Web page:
It’s a new tradition of online media to note what appears to be a lingering trend and dig into the numbers to prove that said trend isn’t actually true. This isn’t a terrible thing by any means as we’re able to confirm suspicions or at least challenge them.
As we are headed towards the end of the second season of the expanded NFL primetime slate thanks to the season-long Thursday Night Football, we’ve seen some smart and necessary analysis on the quality of play and the chest-beating, “we (sort of) won the night” television ratings. The reason for these analyses is that this year – just as in last – there have been a number of blowouts during these national windows.
How many games have you noticed this season where the margin of victory has been at least 20 points? And unless your favorite team was handing out one of these whoopings upon an opponent that decided competent football can wait until playing Madden on their off day, you have likely changed the channel to The Walking Dead, Monday Night Raw or The Blacklist.
It’s impossible to deny that the dearth of quality games has deepened in 2014 and we have dared to wonder if it goes beyond some really unappealing primetime matchups. You have probably asked yourself if there have been more lopsided, pride-shattering, coaches’ hot seat burning, QB benching, “damn, my fantasy team got KILLED” head shaking games this season.
The short answer is yes. The long answer is so far, yes.
Thanks to the indispensable Pro Football Reference, anyone with a few working fingers and a functional computer can look at box scores of all NFL games going back to 1940. In this case, we decided to look into the scores of every regular season game since 1978 when the NFL expanded the season to 16 games.
Before going further, here is a calendar of how the current schedule of the 16-game season came to be:
- 1978: NFL expanded season by two games from 14 to 16
- 1982: strike-shortened season cut schedule to nine games. Two games were played in before the players’ strike halted the season in late September. Season resumed in late November.
- 1987: Players’ strike called after Week 2 shortened season to 15 games. Replacement players were used for Weeks 4-6 before the players’ union ended strike.
- 1990: NFL introduced bye weeks into the schedule for the first time; schedule now 17 weeks for all 16 games
- 1993: NFL introduced second bye week for teams; schedule of 18 weeks for all 16 games. Second bye week lasted one season and the schedule returned to 17 weeks for the 1994 season.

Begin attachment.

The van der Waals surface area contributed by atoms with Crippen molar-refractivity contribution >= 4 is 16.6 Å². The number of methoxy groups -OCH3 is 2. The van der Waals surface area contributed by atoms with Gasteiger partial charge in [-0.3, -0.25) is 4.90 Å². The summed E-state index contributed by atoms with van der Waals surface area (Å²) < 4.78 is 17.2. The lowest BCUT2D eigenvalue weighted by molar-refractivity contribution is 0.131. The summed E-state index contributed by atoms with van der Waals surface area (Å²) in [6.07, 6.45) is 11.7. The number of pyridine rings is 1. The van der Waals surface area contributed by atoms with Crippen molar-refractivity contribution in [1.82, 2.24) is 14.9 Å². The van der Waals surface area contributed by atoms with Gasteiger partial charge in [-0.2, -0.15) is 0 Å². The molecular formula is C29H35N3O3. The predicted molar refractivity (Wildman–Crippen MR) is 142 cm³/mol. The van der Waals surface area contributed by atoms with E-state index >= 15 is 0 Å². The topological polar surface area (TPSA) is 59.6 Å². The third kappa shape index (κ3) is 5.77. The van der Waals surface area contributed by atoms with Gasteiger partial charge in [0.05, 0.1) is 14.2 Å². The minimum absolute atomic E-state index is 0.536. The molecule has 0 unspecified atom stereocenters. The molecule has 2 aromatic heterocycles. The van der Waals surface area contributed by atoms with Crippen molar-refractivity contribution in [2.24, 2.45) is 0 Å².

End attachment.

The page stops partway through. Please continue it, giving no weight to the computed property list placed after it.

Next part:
- 2006: Thursday Night Football debuted November 2006, creating additional permanent primetime slot in addition to Sunday and Monday Night Football.
- 2012: Thursday Night Football expanded for full season
- 2013: First time since 1970 merger a season did not feature a Saturday regular season game (returns this December for Week 16.)
The first infographic below displays the amount of blowout games per season since 2000, which would be what many would consider to be the start of the so-called “parity” era of the NFL. Coming off what was arguably the greatest Super Bowl of all time (sorry, New England fans) featuring two recently relocated franchises, the NFL began to purport itself as a league where every team had a chance to make a run to the Promised Land.
Seeing totals in the 40s over this 14-season period seems to be a normal baseline, especially when you notice the one-year uptick between the era-low 2006 (38) and 2007 (53). The 58 blowouts in 2009 is startling as it’s not only the high of the current “parity” era, but the highest total in the 37 seasons of the 16-game era.
This season so far, 2014 has given us 37 contests decided by 20 or more points with six more weeks left in the season. This metes out to a weekly average of 3.36 blowouts; second-most in the 16-game era behind the 3.41 in 2009.
Want more perspective? There were 46 such games all of last season.
As if that’s not frightening enough, the second infographic looks at how many blowouts took place through Week 11 in each season since 2000. And… yep, it’s as bad as you think.
2014 has featured more blowouts through eleven weeks than any other 16-game season before it; including more than the aforementioned 2009 season, where 33 games were decided after you drank your second frothy beverage of the afternoon.
What we think of as just a problem in the three primetime windows – NBC’s Sunday Night Football, ESPN’s Monday Night Football and CBS/NFL Network’s Thursday Night Football – is a problem no matter when games have aired this season. For this season, the league’s broadcasters believed that their steeled themselves against uncompetitive games with more flex scheduling, starting in Week 5 (October 2nd-October 5th).
That week saw the Green Bay Packers embarrass an already embarrassed Minnesota Vikings team by 32 points on Thursday Night Football, the 16th such blowout of the season.
This season has given us more historic moments from the game’s greats, sheer brilliance from a great rookie wide receiver class and for media geeks, ratings “wins” in the face of controversy. And yet, it’s a season that will be remembered for some of the least competitive football in recent memory with seemingly no end in sight.
At least until the playoffs, we hope.
Jason is the editor-in-chief here at TSFJ. In addition to a past life as a research analyst in advertising, television and online media, he spent seven seasons as the New York Beacon’s beat writer for the New York Giants. Jason has written for Yardbarker, Dime Magazine, Decider, Awful Announcing and The Week. He is also a member of his high school’s 4th period gym class floor hockey champions.
He shares more of his perspectives at jasonclinkscales.com.